“besides mak­ing an irra­tional emo­tion­al appeal, what pos­si­ble harm could this com­mu­ni­ty cen­ter have on the site, the city, or this coun­try? It is a build­ing that hap­pens to belong to peo­ple of the same reli­gion that these hijack­ers cor­rupt­ed to destroy that build­ing. Peo­ple lost loved ones and are not think­ing with a ratio­nal mind.” What are you, a robot? Or made of stone? With­out this irra­tional emo­tion, we would not be human. You clear­ly don’t know what a sec­ondary assault is, or maybe you do and it has turned you cold. Imag­ine lis­ten­ing to a record­ing of “I’ll be home for Christ­mas” on the emer­gency phone line air­lines tell you to call while try­ing to con­firm your only son and his wife who was sched­uled to be on that flight, you just watched DIE on t.v and pray­ing for a mir­a­cle that some­how they missed their flight and are actu­al­ly safe. You clear­ly don’t know what it feels like to walk by ground zero on your way to work every­day and feel heart wrench­ing pain when your child says “Hel­lo Mom­my & Dad­dy” every time she pass­es by. Excuse me for being irra­tional­ly emo­tion­al­ly, but I have deserved that right.

    With that said irra­tional emo­tion­al rant out of the way, I do believe it in the con­sti­tu­tion and the right of the Cor­do­ba to build a mosque because as a fol­low­er of Christ, I have been taught the impor­tance of reli­gious tol­er­ance. Unir­ra­tional­ly emo­tion­al­ly speak­ing, we need to should show it to those who do not show it to us. Why? Because we need to rise ABOVE them and be the bet­ter man. (That does­n’t mean I for­give them, but it is not my duty to for­give, they will have to take that up with God).
    It is easy for peo­ple to protest what they do not under­stand (build­ing of Mosques in oth­er states) “Islam is ter­ror” when do you hear POSITIVE things about Islam in the news? That is NOT my fault. I don’t cre­ate the news, I just watch it, read it, lis­ten to it and base my opin­ion on what is pre­sent­ed to me.

    In con­clu­sion, Hanoch said it best: “This is not a demon­stra­tion of reli­gious intol­er­ance; it is a dis­taste for the lack of sen­si­tiv­i­ty to Amer­i­can fam­i­lies who suf­fered tremen­dous loss­es at the hands of Mus­lim fanat­ics who act­ed in the name of Islam”

    10 years is not enough time to for some to heal. Give the Amer­i­can peo­ple more time. Go build your mosques some­where else, or if you are going to do it there, give us more time. A lot more time.

  • Secret says:

    Amer­i­ca is a 100% chris­t­ian coun­try. Yes Amer­i­ca is a free coun­try but they are mis­us­ing the free­dom if they will let the mus­lims build a mosque near ground zero. Just like how one mus­lim said that we are test­ing the amer­i­cans, Why dont we as chris­tians test the mus­lims by ask­ing them if chris­tians can build a church in Sau­di Are­bia?
    In my opin­ion so far mus­lims are not peace lov­ing people.They are so far­nat­ics.

  • IMH says:

    Just read the Con­sti­tu­tion:

    “Con­gress shall make no law respect­ing an estab­lish­ment of reli­gion, or pro­hibit­ing the free exer­cise there­of; or abridg­ing the free­dom of speech, or of the press; or the right of the peo­ple peace­ably to assem­ble, and to peti­tion the gov­ern­ment for a redress of griev­ances.”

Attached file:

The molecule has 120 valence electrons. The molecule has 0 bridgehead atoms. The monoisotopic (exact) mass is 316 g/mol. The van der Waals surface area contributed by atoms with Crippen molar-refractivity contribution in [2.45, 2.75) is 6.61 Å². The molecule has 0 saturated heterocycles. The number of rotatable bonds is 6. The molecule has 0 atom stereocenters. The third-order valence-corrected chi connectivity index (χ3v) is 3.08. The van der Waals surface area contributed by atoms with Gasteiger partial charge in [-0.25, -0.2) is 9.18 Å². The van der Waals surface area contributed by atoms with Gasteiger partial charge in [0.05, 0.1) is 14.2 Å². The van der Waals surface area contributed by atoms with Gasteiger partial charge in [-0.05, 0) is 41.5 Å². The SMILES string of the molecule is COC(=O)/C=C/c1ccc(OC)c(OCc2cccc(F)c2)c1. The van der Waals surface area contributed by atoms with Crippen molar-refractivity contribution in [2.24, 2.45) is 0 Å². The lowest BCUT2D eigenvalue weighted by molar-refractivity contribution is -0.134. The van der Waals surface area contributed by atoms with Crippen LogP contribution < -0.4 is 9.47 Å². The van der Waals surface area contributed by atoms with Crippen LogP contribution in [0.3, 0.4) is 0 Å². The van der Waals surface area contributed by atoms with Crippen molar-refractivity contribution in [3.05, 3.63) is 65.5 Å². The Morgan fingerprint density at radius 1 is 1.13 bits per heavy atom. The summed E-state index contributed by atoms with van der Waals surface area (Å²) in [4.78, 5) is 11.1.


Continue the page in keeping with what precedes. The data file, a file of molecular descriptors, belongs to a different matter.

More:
Seems pret­ty straight for­ward to me.

  • Hanoch says:


    Obvi­ous­ly, if Mus­lims want a place of wor­ship, they have the right to one and should not be imped­ed with­out a legit­i­mate basis.

    But the phe­nom­e­non you are describ­ing is not, in my opin­ion, accu­rate­ly described as reli­gious intol­er­ance. Reli­gious intol­er­ance, in my view, is an antipa­thy towards anoth­er human being sim­ply because his reli­gious beliefs dif­fer from yours. I do not believe that sig­nif­i­cant num­bers of Chris­t­ian Amer­i­cans seek to per­se­cute oth­ers – whether they be Mus­lims, Jews, or Hin­dus — because they don’t share their Chris­t­ian faith.

    Rather, the moti­va­tion of these pro­test­ers – per the NY Times arti­cle — is a per­ceived threat to their secu­ri­ty and Amer­i­can ideals of free­dom. Unfor­tu­nate­ly, there are Mus­lims – per­haps a small minor­i­ty of the total, but a sig­nif­i­cant num­ber nev­er­the­less – who advo­cate or con­done atro­cious acts of vio­lence and repres­sion. Peo­ple turn on their tele­vi­sions and see things like Pales­tini­ans danc­ing in the streets after the 9/11 attacks; a fat­wa issued for the death of an author because his nov­el offend­ed Mus­lim reli­gious sen­si­bil­i­ties; a film­mak­er stabbed to death due to the per­ceived anti-Mus­lim con­tent of his films; wide-scale destruc­tion and riot­ing because of a sil­ly news­pa­per car­toon; bru­tal ston­ings of young girls in “hon­or” killings; the preach­ing of death to Jews and infi­dels with­in mosques through­out the Mid­dle East; and the cease­less attempts to tar­get West­ern coun­tries for ter­ror attacks (and the list could go much fur­ther). Not sur­pris­ing­ly, after years of this, many Amer­i­cans become wor­ried, and inci­dents like those you point to occur. You can plau­si­bly argue that these pro­test­ers are unfair­ly paint­ing with too broad a brush in terms of the source of such threats – and I’d wager you’d be right – but I see a dif­fer­ence between reli­gious intol­er­ance and a per­ceived threat to one’s secu­ri­ty and way of life.